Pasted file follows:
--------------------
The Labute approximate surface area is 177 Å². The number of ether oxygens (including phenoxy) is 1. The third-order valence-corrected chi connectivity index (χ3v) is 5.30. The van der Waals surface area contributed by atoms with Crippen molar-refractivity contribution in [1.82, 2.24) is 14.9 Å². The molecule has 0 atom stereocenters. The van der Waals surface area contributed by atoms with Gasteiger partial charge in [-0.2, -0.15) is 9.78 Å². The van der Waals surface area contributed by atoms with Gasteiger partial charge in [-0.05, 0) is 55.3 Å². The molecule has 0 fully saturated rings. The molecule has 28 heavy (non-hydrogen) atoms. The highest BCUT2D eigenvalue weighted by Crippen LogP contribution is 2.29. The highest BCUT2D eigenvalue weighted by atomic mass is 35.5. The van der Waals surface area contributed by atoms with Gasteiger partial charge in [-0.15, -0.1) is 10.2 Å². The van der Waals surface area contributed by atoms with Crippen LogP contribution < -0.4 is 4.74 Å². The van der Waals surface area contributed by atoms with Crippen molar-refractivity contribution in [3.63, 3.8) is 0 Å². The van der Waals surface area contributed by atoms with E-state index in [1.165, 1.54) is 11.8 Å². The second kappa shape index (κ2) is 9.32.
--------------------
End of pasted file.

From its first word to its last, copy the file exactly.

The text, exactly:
The Labute approximate surface area is 177 Å². The number of ether oxygens (including phenoxy) is 1. The third-order valence-corrected chi connectivity index (χ3v) is 5.30. The van der Waals surface area contributed by atoms with Crippen molar-refractivity contribution in [1.82, 2.24) is 14.9 Å². The molecule has 0 atom stereocenters. The van der Waals surface area contributed by atoms with Gasteiger partial charge in [-0.2, -0.15) is 9.78 Å². The van der Waals surface area contributed by atoms with Gasteiger partial charge in [-0.05, 0) is 55.3 Å². The molecule has 0 fully saturated rings. The molecule has 28 heavy (non-hydrogen) atoms. The highest BCUT2D eigenvalue weighted by Crippen LogP contribution is 2.29. The highest BCUT2D eigenvalue weighted by atomic mass is 35.5. The van der Waals surface area contributed by atoms with Gasteiger partial charge in [-0.15, -0.1) is 10.2 Å². The van der Waals surface area contributed by atoms with Crippen LogP contribution < -0.4 is 4.74 Å². The van der Waals surface area contributed by atoms with Crippen molar-refractivity contribution in [3.63, 3.8) is 0 Å². The van der Waals surface area contributed by atoms with E-state index in [1.165, 1.54) is 11.8 Å². The second kappa shape index (κ2) is 9.32.